- The Washington Times - Wednesday, November 15, 2017

The American Bar Association said Wednesday it didn’t ask one of President Trump’s judicial nominees about his personal opinions on abortion, saying the ABA’s negative evaluation of him was instead based on peers who doubted he could leave his politics behind if he becomes a federal judge.

Pamela Bresnahan, chair of the ABA’s Standing Committee on the Federal Judiciary, was defending her organization’s role in the vetting process for federal judges, which involves rating a president’s picks.

In the latest case of Leonard Grasz, nominated to the 8th U.S. Circuit Court of Appeals, the ABA rated him “not qualified.” He’s one of four Trump picks to get the lowest possible grade so far.

During his confirmation hearing earlier this month, he alleged the organization gave him the poor review after asking about his personal stance on abortion, while negatively referring to conservatives and Republicans as “you people.”

Ms. Bresnahan denied that claim in testimony to the Senate Judiciary Committee.

“The evaluators upon questioning the peers came to the conclusion that he could not be open minded, free from bias, when he made the jump from advocate to judge,” she said. “Peer reviews said over and over again, ‘We do not think he can follow the law.’”

Democrats have called the ABA’s rating the “gold standard” for evaluating judicial picks, and have suggested low ratings should be a black mark against nominees, but Republicans have been more skeptical.

Sen. Ben Sasse, Nebraska Republican, told Ms. Bresnahan the American Bar Association is a “liberal advocacy organization.”

“You have First Amendment rights,” said Mr. Sasse. “What’s not OK is being a liberal advocacy organization and be masquerading as a neutral, objective evaluator of these judicial candidates.”

Sen. Ted Cruz, Texas Republican, said out of the 15 people on the American Bar Association’s Standing Committee on the Federal Judiciary, none have donated to pro-life organizations, but a couple have donated to Emily’s List, an organization dedicated to electing pro-choice candidates. He also said there’s a political party bias.

“In terms of presidential campaigns, three of the 15 [committee members] donated to Hillary Clinton’s campaign,” said Mr. Cruz. “Of the 15, zero donated to President Trump’s campaign, [Mitt] Romney’s campaign, or John McCain.”

The Texas senator also took issue with the ABA evaluators who interviewed Mr. Grasz, saying one had donated to a number of Democratic politicians including Mrs. Clinton, former President Barack Obama, Sen. Elizabeth Warren of Massachusetts and Sen. Kamala Harris of California. He said the other evaluator had opposed Supreme Court Justice Samuel A. Alito’s confirmation because his record was “insufficiently pro-choice.”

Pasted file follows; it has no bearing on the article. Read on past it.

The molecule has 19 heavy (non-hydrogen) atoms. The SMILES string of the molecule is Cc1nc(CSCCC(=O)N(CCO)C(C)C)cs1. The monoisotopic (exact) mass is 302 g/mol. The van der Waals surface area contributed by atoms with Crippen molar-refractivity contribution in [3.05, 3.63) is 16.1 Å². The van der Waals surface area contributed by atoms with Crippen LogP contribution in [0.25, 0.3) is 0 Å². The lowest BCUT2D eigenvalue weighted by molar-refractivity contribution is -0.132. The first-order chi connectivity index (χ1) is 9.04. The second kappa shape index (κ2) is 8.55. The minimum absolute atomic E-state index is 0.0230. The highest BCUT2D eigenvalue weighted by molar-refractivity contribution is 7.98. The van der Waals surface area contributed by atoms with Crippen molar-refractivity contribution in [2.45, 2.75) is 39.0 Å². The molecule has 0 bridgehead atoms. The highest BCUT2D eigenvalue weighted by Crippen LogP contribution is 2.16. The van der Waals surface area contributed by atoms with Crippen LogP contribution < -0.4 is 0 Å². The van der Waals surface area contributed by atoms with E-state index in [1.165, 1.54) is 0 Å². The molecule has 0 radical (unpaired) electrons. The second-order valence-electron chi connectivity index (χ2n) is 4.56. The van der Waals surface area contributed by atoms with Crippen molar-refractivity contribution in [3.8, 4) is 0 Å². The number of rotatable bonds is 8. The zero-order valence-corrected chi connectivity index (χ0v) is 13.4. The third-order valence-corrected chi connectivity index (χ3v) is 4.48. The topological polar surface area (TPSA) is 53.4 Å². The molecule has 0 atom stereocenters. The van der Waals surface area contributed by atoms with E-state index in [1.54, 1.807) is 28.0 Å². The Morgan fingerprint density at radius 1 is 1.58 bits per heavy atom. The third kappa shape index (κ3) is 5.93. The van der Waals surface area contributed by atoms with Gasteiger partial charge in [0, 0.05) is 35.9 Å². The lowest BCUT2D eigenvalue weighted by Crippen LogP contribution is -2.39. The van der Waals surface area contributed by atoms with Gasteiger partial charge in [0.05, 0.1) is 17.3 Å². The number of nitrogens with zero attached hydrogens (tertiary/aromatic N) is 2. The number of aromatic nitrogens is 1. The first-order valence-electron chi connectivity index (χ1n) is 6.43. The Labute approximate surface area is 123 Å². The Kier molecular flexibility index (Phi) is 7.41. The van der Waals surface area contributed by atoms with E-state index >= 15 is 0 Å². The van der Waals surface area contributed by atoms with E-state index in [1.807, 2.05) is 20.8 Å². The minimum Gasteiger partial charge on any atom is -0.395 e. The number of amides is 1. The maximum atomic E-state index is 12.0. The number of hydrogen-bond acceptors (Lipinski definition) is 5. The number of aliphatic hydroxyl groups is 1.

Ms. Bresnahan said their evaluations aren’t tainted by the lawyers’ own personal politics.

“The committee has spent hundreds of hours both as evaluators and reviewers,” she said.

The Judiciary Committee’s top Democrat Sen. Dianne Feinstein of California said if the allegations were true about the American Bar Associations’ political bias, then 49 of Mr. Trump’s 53 nominees wouldn’t have had qualified ratings.

“The statistics don’t indicate that that’s the case,” she said.

None of Mr. Obama’s judicial nominees were given a “not qualified” rating by the American Bar Association, according to a Congressional Research Service report, while seven of President George W. Bush’s picks earned the low score. President Bill Clinton had four.

The committee also heard from two of Mr. Trump’s nominees for the 5th U.S. Circuit Court of Appeals on Wednesday, James Ho and Texas Supreme Court Justice Don Willett.

Justice Willett drew most of the questions from senators, who asked about his prolific use of Twitter. Mr. Willett said he wasn’t sure if he would stop tweeting even if he were to be confirmed.

Sen. Al Franken, Minnesota Democrat, specifically questioned Justice Willett about a tweet sharing a Fox News article on a transgender student wanting to play on a high school softball team. The justice added the comment “Go away A-Rod” to the tweet.

Justice Willett called the tweet a joke.

“A-Rod had just recently accepted his year long suspension from Major League Baseball and that happened at the same this article came out, and I think it was admittedly a ham-handed attempt at levity,” he said.

“Any human being looking at that, looks at that as a disparagement of her, as making fun of her playing softball on a men’s team, telling her to go away,” said Mr. Franken. “Does this display the kind of judgment that we want for a lifetime appointment to the federal judiciary?”

• Alex Swoyer can be reached at aswoyer@washingtontimes.com.

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